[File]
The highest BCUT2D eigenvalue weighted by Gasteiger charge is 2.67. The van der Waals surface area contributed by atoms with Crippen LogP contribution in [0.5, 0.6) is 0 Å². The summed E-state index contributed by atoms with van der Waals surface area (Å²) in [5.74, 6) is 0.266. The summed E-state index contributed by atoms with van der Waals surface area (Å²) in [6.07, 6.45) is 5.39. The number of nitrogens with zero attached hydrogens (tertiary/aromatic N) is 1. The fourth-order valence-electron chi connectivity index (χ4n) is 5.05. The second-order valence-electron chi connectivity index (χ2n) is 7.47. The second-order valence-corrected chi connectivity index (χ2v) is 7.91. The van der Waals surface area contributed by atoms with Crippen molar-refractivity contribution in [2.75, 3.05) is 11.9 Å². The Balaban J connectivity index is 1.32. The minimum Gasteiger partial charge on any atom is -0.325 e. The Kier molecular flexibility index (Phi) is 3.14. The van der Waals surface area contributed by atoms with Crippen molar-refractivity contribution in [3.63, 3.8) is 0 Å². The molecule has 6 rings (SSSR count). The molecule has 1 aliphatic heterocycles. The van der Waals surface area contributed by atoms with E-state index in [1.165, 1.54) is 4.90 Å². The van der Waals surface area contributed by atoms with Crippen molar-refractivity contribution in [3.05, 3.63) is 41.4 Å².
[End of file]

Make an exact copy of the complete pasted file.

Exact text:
The highest BCUT2D eigenvalue weighted by Gasteiger charge is 2.67. The van der Waals surface area contributed by atoms with Crippen LogP contribution in [0.5, 0.6) is 0 Å². The summed E-state index contributed by atoms with van der Waals surface area (Å²) in [5.74, 6) is 0.266. The summed E-state index contributed by atoms with van der Waals surface area (Å²) in [6.07, 6.45) is 5.39. The number of nitrogens with zero attached hydrogens (tertiary/aromatic N) is 1. The fourth-order valence-electron chi connectivity index (χ4n) is 5.05. The second-order valence-electron chi connectivity index (χ2n) is 7.47. The second-order valence-corrected chi connectivity index (χ2v) is 7.91. The van der Waals surface area contributed by atoms with Crippen molar-refractivity contribution in [2.75, 3.05) is 11.9 Å². The Balaban J connectivity index is 1.32. The minimum Gasteiger partial charge on any atom is -0.325 e. The Kier molecular flexibility index (Phi) is 3.14. The van der Waals surface area contributed by atoms with Crippen molar-refractivity contribution in [3.63, 3.8) is 0 Å². The molecule has 6 rings (SSSR count). The molecule has 1 aliphatic heterocycles. The van der Waals surface area contributed by atoms with E-state index in [1.165, 1.54) is 4.90 Å². The van der Waals surface area contributed by atoms with Crippen molar-refractivity contribution in [3.05, 3.63) is 41.4 Å².